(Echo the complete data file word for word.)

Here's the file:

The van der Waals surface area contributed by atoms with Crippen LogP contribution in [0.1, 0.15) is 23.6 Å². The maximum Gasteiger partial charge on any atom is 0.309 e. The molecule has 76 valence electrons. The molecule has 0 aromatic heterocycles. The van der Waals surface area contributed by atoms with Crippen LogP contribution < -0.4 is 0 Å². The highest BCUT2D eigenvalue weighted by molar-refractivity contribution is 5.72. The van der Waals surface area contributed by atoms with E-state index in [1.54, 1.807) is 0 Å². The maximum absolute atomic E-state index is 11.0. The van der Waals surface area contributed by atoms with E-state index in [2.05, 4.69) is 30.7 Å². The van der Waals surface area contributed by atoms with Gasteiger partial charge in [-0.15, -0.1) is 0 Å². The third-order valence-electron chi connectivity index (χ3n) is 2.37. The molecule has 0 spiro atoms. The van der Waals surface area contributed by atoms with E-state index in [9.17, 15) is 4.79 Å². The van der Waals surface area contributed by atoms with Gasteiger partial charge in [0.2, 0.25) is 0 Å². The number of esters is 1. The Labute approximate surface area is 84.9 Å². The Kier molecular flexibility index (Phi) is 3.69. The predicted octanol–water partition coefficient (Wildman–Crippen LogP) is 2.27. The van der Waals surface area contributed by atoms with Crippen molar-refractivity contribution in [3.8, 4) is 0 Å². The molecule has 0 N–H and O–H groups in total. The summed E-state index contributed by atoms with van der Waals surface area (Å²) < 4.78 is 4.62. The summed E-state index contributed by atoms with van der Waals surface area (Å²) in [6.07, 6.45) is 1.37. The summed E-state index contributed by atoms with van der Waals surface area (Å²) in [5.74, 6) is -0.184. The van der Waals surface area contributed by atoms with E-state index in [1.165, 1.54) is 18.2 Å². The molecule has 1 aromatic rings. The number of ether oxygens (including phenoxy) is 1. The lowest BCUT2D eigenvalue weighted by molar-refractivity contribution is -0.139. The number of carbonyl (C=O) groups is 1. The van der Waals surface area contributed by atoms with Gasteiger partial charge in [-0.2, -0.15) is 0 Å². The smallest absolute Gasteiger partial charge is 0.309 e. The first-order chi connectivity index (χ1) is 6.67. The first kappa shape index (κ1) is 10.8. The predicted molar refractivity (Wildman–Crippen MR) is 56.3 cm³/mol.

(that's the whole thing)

The van der Waals surface area contributed by atoms with Crippen LogP contribution in [0.1, 0.15) is 23.6 Å². The maximum Gasteiger partial charge on any atom is 0.309 e. The molecule has 76 valence electrons. The molecule has 0 aromatic heterocycles. The van der Waals surface area contributed by atoms with Crippen LogP contribution < -0.4 is 0 Å². The highest BCUT2D eigenvalue weighted by molar-refractivity contribution is 5.72. The van der Waals surface area contributed by atoms with E-state index in [1.54, 1.807) is 0 Å². The maximum absolute atomic E-state index is 11.0. The van der Waals surface area contributed by atoms with E-state index in [2.05, 4.69) is 30.7 Å². The van der Waals surface area contributed by atoms with Gasteiger partial charge in [-0.15, -0.1) is 0 Å². The third-order valence-electron chi connectivity index (χ3n) is 2.37. The molecule has 0 spiro atoms. The van der Waals surface area contributed by atoms with E-state index in [9.17, 15) is 4.79 Å². The van der Waals surface area contributed by atoms with Gasteiger partial charge in [0.2, 0.25) is 0 Å². The number of esters is 1. The Labute approximate surface area is 84.9 Å². The Kier molecular flexibility index (Phi) is 3.69. The predicted octanol–water partition coefficient (Wildman–Crippen LogP) is 2.27. The van der Waals surface area contributed by atoms with Crippen molar-refractivity contribution in [3.8, 4) is 0 Å². The molecule has 0 N–H and O–H groups in total. The summed E-state index contributed by atoms with van der Waals surface area (Å²) < 4.78 is 4.62. The summed E-state index contributed by atoms with van der Waals surface area (Å²) in [6.07, 6.45) is 1.37. The summed E-state index contributed by atoms with van der Waals surface area (Å²) in [5.74, 6) is -0.184. The van der Waals surface area contributed by atoms with E-state index in [1.165, 1.54) is 18.2 Å². The molecule has 1 aromatic rings. The number of ether oxygens (including phenoxy) is 1. The lowest BCUT2D eigenvalue weighted by molar-refractivity contribution is -0.139. The number of carbonyl (C=O) groups is 1. The van der Waals surface area contributed by atoms with Gasteiger partial charge in [-0.2, -0.15) is 0 Å². The smallest absolute Gasteiger partial charge is 0.309 e. The first-order chi connectivity index (χ1) is 6.67. The first kappa shape index (κ1) is 10.8. The predicted molar refractivity (Wildman–Crippen MR) is 56.3 cm³/mol.